IHS Announces Additional Senior Executive Service-Level CEO Positions

WASHINGTON, D.C. – The Indian Health Service (IHS) has announced the appointments of five additional Senior Executive Service-level Chief Executive Officer positions at IHS facilities across Indian Country. In 2022, the IHS received 12 additional SES allocations from the Department of Health and Human Services to elevate existing CEO positions at various service units, bringing the total number of SES positions across the agency to 38. The first five were announced on June 22, and the next five include:

  • Capt. Brian Wren, a member of the Cherokee Nation – CEO, Lawton Indian Hospital, IHS Oklahoma City Area
  • Marlene Wakefield, a member of the Seneca Nation – CEO, Rosebud Service Unit, IHS Great Plains Area
  • Michelle Martinez, a member of the White Mountain Apache Tribe – CEO, Whiteriver Indian Hospital, IHS Phoenix Area
  • Lisa Racine-Wells, a member of the Blackfeet Nation – CEO, Blackfeet Community Hospital, IHS Billings Area
  • Dr. Sara Jumping Eagle, a member of the Oglala Sioux Tribe – CEO, Pine Ridge Hospital, IHS Great Plains Area

“Our goal is to empower leadership at every level across the Indian health system,” said IHS Director Roselyn Tso. “Guided by their commitment to serving our American Indian and Alaska Native patients, these exceptional leaders embody the vision of a healthier, more equitable future and ensure that our tribal communities receive the quality healthcare they deserve.”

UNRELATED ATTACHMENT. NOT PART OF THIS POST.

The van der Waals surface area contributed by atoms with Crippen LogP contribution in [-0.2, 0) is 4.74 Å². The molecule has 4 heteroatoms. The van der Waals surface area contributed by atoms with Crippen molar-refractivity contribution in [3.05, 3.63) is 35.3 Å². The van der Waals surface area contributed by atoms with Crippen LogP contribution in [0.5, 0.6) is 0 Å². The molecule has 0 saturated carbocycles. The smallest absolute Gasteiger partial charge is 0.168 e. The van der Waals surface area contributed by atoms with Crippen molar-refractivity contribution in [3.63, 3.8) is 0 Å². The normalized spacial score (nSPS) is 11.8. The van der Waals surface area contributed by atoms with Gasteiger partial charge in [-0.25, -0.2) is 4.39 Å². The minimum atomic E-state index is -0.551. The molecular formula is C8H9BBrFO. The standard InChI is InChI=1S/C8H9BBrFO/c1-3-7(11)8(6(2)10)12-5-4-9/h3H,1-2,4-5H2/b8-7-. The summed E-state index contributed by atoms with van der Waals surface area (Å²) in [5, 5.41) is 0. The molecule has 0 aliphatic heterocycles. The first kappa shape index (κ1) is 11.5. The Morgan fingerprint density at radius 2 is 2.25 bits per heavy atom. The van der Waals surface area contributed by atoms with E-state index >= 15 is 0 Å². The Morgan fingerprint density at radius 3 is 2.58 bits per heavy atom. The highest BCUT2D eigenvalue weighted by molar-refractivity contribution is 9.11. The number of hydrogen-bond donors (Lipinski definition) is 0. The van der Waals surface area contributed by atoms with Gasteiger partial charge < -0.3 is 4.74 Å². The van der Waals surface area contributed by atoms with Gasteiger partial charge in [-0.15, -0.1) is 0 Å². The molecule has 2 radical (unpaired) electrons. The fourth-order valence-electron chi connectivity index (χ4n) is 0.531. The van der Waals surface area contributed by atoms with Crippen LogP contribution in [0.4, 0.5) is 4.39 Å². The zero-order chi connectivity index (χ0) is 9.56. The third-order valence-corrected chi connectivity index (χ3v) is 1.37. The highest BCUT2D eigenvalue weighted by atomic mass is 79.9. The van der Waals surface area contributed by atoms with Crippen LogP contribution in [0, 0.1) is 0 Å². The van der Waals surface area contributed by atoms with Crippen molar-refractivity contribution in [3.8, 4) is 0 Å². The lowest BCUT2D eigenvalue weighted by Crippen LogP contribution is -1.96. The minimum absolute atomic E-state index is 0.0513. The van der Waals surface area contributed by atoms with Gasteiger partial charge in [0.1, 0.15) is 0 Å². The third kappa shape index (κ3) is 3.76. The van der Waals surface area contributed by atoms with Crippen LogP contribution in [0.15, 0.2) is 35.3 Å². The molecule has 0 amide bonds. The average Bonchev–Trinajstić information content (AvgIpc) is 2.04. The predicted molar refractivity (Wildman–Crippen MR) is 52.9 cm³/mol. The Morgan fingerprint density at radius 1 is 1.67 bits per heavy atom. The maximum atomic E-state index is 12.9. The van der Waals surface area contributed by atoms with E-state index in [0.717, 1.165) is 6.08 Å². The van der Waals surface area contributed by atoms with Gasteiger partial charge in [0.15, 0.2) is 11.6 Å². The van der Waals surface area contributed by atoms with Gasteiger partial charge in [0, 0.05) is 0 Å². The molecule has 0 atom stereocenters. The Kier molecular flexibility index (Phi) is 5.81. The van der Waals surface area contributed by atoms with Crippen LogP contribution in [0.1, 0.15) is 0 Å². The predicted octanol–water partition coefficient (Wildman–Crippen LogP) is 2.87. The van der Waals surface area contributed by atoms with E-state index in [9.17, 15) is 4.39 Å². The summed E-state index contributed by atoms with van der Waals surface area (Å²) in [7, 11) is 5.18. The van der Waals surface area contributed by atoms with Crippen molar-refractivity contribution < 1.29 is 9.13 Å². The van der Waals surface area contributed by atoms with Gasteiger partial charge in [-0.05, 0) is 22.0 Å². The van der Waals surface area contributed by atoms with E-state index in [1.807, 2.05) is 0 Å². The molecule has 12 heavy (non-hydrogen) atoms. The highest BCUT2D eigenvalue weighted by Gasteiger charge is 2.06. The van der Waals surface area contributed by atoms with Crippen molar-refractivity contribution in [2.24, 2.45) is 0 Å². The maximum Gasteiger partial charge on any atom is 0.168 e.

The IHS remains committed to recruiting, developing, and retaining a dedicated, competent, and caring workforce to provide quality care across the Indian health system. Elevating CEO positions to the SES level enhances the leadership capacity of the IHS to optimize resources, facilities, oversight, and consistency across the organization. In addition, this will create equity across the IHS to effectively recruit and retain executive-level leaders to manage what is presently an executive-level assignment carried out by a General Schedule grade 15.

Chief Executive Officers, also referred to as health system administrators, oversee the administration of IHS hospitals and medical centers. These individuals must manage increasingly complex and integrated healthcare, financial, professional, and administrative organizations, and maintain accreditation and certification standards to ensure the highest level of quality care and safety for American Indian and Alaska Native patients. They are also tasked with working and collaborating within a system that overlaps federal, tribal, state and local governments, urban Indian organizations, and tribal communities to accomplish the goals for implementing effective healthcare policies and systems.

CEOs also increasingly interact at an executive level to uphold the special government-to-government relationship between the federal government and tribes to promote the healthcare needs of the populations served. Additionally, CEOs provide technical assistance to tribes and urban Indian organizations to develop and sustain tribal healthcare programs, and to promote collaboration in the development of the strategic plan for each IHS service unit.

The Senior Executive Service (SES) lead America’s workforce. As the keystone of the Civil Service Reform Act of 1978, the SES was established to “…ensure that the executive management of the Government of the United States is responsive to the needs, policies, and goals of the Nation and otherwise is of the highest quality.” Members of the SES serve in key positions and as leaders, possess well-honed executive skills and share a broad perspective on government and a public service commitment that is grounded in the Constitution. The U.S. Office of Personnel Management manages the overall federal executive personnel program, providing the day-to-day oversight and assistance to agencies as they develop, select, and manage their federal executives.